What drives you to join CERT?


A Thank You Is Due!

I think I know why people become survivalists: paranoia, healthy skepticism, sturdy pioneering genes. But what makes people JOIN IN WITH NEIGHBORS to prepare for emergencies?

After all, willingness to prepare to help others is really quite different from preparing to protect yourself.

So a couple of weeks ago I started a campaign to find out. I sent out a broadcast message to all the people on my Emergency Plan Guide list, and posted an inquiry on one of my groups at LinkedIn:

“What drives you to join CERT?”

I want to thank all the people who responded! And for those who saw the message but didn’t respond, I thought it would be worthwhile to share

CERTSome of the answers I got.

Here are the themes that came through. Perhaps you’ll discover some that describe why YOU are interested and active.

1. Driven/shocked into action by news coverage

One person wrote that when he saw what happened after Hurricane Katrina hit, he could no longer stand by and watch another disaster go down. Joining CERT seemed the best way he could offer up his assistance. I’ve heard the same thoughts expressed by people who watched Hurricane Sandy come  . . .and stay and stay.

2. Living the volunteer lifestyle

I heard from California, New Jersey and Virginia about people taking CERT training and continuing their support for CERT as part of a lifelong commitment to volunteerism. Every one of these people volunteers in other areas of their lives, too. And as one reader put it, “Those who give back are almost always the Good people in town.”

3. Looking for camaraderie

The teamwork that characterizes many CERT activities is missing in a lot of lives these days. Ex-military, ex-boy scout, retired sales manager — once you’ve experienced the satisfaction of leading and being part of a team, it holds a powerful attraction. CERT fits the leadership/teamwork bill.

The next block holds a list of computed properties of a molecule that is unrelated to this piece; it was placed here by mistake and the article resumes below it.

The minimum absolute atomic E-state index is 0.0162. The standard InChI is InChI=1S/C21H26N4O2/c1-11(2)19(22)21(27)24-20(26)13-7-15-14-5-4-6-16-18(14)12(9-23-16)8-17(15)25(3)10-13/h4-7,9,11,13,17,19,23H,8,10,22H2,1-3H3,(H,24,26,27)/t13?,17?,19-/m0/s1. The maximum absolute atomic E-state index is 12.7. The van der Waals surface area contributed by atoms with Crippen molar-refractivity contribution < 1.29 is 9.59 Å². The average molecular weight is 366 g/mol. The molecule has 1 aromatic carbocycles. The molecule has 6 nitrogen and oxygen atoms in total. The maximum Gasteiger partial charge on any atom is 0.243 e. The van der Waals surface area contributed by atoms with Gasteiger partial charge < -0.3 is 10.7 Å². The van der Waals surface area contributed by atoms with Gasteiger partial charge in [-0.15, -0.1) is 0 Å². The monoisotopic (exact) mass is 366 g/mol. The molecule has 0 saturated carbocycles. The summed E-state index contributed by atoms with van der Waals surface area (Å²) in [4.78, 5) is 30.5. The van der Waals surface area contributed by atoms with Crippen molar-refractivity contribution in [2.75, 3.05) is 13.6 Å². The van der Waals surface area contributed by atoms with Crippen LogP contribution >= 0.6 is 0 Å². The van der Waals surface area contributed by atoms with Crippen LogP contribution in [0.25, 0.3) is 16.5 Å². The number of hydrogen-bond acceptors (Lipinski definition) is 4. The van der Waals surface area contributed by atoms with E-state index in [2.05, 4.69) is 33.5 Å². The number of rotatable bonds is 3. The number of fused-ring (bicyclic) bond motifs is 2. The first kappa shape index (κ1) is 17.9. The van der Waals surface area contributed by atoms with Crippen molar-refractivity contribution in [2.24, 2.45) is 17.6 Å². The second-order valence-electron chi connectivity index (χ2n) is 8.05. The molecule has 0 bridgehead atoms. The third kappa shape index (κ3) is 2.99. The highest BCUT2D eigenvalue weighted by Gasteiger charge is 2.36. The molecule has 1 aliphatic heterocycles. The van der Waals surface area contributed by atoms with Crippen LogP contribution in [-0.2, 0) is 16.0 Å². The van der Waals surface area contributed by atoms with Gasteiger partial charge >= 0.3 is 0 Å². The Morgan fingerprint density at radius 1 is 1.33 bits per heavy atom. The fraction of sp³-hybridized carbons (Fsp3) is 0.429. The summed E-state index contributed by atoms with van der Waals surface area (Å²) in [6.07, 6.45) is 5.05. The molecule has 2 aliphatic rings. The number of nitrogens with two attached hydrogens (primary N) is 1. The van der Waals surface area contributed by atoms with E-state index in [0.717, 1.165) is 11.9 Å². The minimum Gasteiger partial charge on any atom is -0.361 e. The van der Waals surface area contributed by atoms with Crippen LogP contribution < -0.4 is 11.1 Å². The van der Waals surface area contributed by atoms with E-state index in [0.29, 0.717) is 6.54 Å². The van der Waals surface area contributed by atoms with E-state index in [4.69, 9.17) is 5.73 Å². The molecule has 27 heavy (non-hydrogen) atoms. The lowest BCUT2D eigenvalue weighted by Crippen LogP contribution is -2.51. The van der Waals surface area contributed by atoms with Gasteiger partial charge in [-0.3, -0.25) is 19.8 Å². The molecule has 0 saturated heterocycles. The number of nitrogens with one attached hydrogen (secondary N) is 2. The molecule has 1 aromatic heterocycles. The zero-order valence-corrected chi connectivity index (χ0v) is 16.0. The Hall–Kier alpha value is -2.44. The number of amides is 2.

4. Fear of not knowing what to do

Outsiders tend to link CERT only with natural disasters like earthquakes and hurricanes. What we discover is that CERT training tends to make people aware of how to respond to a whole range of emergencies:  flooded streets, active shooter events, household fires, natural gas leaks, after-disaster psychological trauma, you name it. And if you have a particular concern, you can bring it up and get unofficial advice, for sure.

5. CERT as a requirement

I heard from one person that CERT was required for a particular Boy Scouts of America certification, and from another person that his employer told him to get certified. Works for me!  (Once you have the training, you aren’t going to forget it!)

6. Attracted by the gear

CERT trainees come out of the course with some basic stuff: a bag, helmet, flashlight, vest, goggles, dust mask. Most graduates immediately begin to add to their kit: better flashlight, a multi-tool, a helmet lamp. The ultimate, of course, is having a radio. While official CERT teams are assigned radios for events, even neighborhood groups (like ours) set up entire radio networks with FRS/GMRS radios (walkie-talkies). Some people love becoming experts with the technology!

7. Make the community a better/safer place

Only some people realize that the REAL first responders are your neighbors. These people want to spread more knowledge, more awareness and more “empowerment” as a way to improve the community. (I didn’t get a scientific response, but what I did get on this topic came from young people and older people, not from “people in the middle.” Does this mean anything?)

Did you find your reason in this list?

Or are you committed to preparing for another reason altogether? Let me know!

My goal is to use this valuable information to reach more people in my own community – and perhaps you can use it to reach out to your neighbors, too. The more we can share good ideas, the safer we all will be.

Virginia
Your Emergency Plan Guide Team

 

 

 

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